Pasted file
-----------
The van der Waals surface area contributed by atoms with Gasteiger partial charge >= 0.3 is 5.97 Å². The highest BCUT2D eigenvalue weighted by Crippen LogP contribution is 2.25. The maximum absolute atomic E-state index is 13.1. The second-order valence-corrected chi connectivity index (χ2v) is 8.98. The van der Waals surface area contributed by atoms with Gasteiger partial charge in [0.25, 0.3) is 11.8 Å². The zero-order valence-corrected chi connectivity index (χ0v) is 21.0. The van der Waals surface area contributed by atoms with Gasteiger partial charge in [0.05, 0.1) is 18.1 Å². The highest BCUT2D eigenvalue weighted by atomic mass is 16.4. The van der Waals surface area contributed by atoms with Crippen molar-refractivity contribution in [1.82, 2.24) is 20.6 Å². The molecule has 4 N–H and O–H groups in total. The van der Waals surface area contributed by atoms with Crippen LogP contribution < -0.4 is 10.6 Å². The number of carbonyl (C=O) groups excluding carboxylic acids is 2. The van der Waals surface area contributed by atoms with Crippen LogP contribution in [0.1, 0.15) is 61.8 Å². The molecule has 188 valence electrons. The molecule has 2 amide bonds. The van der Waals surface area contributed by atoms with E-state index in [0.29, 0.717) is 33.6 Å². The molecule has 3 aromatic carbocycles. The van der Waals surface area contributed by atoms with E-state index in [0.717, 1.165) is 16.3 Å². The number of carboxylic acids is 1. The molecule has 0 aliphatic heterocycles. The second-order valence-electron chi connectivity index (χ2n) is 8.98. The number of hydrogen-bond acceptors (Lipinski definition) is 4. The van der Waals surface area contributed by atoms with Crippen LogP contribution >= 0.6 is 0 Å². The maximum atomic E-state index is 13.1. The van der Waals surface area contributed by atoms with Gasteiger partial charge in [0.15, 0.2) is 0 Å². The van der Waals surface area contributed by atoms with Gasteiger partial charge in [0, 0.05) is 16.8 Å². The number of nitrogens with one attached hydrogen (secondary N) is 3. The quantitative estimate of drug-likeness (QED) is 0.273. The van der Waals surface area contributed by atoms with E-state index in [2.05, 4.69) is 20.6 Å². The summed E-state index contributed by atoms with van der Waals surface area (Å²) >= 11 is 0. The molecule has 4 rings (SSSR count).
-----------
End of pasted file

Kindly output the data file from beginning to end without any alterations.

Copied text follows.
The van der Waals surface area contributed by atoms with Gasteiger partial charge >= 0.3 is 5.97 Å². The highest BCUT2D eigenvalue weighted by Crippen LogP contribution is 2.25. The maximum absolute atomic E-state index is 13.1. The second-order valence-corrected chi connectivity index (χ2v) is 8.98. The van der Waals surface area contributed by atoms with Gasteiger partial charge in [0.25, 0.3) is 11.8 Å². The zero-order valence-corrected chi connectivity index (χ0v) is 21.0. The van der Waals surface area contributed by atoms with Gasteiger partial charge in [0.05, 0.1) is 18.1 Å². The highest BCUT2D eigenvalue weighted by atomic mass is 16.4. The van der Waals surface area contributed by atoms with Crippen molar-refractivity contribution in [1.82, 2.24) is 20.6 Å². The molecule has 4 N–H and O–H groups in total. The van der Waals surface area contributed by atoms with Crippen LogP contribution < -0.4 is 10.6 Å². The number of carbonyl (C=O) groups excluding carboxylic acids is 2. The van der Waals surface area contributed by atoms with Crippen LogP contribution in [0.1, 0.15) is 61.8 Å². The molecule has 188 valence electrons. The molecule has 2 amide bonds. The van der Waals surface area contributed by atoms with E-state index in [0.29, 0.717) is 33.6 Å². The molecule has 3 aromatic carbocycles. The van der Waals surface area contributed by atoms with E-state index in [0.717, 1.165) is 16.3 Å². The number of carboxylic acids is 1. The molecule has 0 aliphatic heterocycles. The second-order valence-electron chi connectivity index (χ2n) is 8.98. The number of hydrogen-bond acceptors (Lipinski definition) is 4. The van der Waals surface area contributed by atoms with Crippen LogP contribution >= 0.6 is 0 Å². The maximum atomic E-state index is 13.1. The van der Waals surface area contributed by atoms with Gasteiger partial charge in [0.15, 0.2) is 0 Å². The van der Waals surface area contributed by atoms with Gasteiger partial charge in [0, 0.05) is 16.8 Å². The number of nitrogens with one attached hydrogen (secondary N) is 3. The quantitative estimate of drug-likeness (QED) is 0.273. The van der Waals surface area contributed by atoms with E-state index in [2.05, 4.69) is 20.6 Å². The summed E-state index contributed by atoms with van der Waals surface area (Å²) >= 11 is 0. The molecule has 4 rings (SSSR count).